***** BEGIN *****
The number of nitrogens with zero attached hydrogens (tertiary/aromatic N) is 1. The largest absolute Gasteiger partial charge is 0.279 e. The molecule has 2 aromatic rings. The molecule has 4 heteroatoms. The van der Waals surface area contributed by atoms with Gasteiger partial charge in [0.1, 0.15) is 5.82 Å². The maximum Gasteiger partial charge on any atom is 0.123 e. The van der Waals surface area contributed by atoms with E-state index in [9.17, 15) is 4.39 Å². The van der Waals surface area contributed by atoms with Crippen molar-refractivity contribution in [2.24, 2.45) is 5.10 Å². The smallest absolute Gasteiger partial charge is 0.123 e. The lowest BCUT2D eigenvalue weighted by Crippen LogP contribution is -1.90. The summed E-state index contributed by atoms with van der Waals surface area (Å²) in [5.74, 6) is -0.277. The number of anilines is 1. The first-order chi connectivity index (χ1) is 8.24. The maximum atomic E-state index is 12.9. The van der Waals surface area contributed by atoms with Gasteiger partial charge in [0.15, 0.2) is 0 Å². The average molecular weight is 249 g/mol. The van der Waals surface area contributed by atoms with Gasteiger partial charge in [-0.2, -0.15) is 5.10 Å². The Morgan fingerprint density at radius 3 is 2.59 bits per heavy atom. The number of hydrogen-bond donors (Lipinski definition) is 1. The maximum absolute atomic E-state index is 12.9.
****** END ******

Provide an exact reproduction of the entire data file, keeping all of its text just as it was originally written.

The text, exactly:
The number of nitrogens with zero attached hydrogens (tertiary/aromatic N) is 1. The largest absolute Gasteiger partial charge is 0.279 e. The molecule has 2 aromatic rings. The molecule has 4 heteroatoms. The van der Waals surface area contributed by atoms with Gasteiger partial charge in [0.1, 0.15) is 5.82 Å². The maximum Gasteiger partial charge on any atom is 0.123 e. The van der Waals surface area contributed by atoms with E-state index in [9.17, 15) is 4.39 Å². The van der Waals surface area contributed by atoms with Crippen molar-refractivity contribution in [2.24, 2.45) is 5.10 Å². The smallest absolute Gasteiger partial charge is 0.123 e. The lowest BCUT2D eigenvalue weighted by Crippen LogP contribution is -1.90. The summed E-state index contributed by atoms with van der Waals surface area (Å²) in [5.74, 6) is -0.277. The number of anilines is 1. The first-order chi connectivity index (χ1) is 8.24. The maximum atomic E-state index is 12.9. The van der Waals surface area contributed by atoms with Gasteiger partial charge in [0.15, 0.2) is 0 Å². The average molecular weight is 249 g/mol. The van der Waals surface area contributed by atoms with Gasteiger partial charge in [-0.2, -0.15) is 5.10 Å². The Morgan fingerprint density at radius 3 is 2.59 bits per heavy atom. The number of hydrogen-bond donors (Lipinski definition) is 1. The maximum absolute atomic E-state index is 12.9.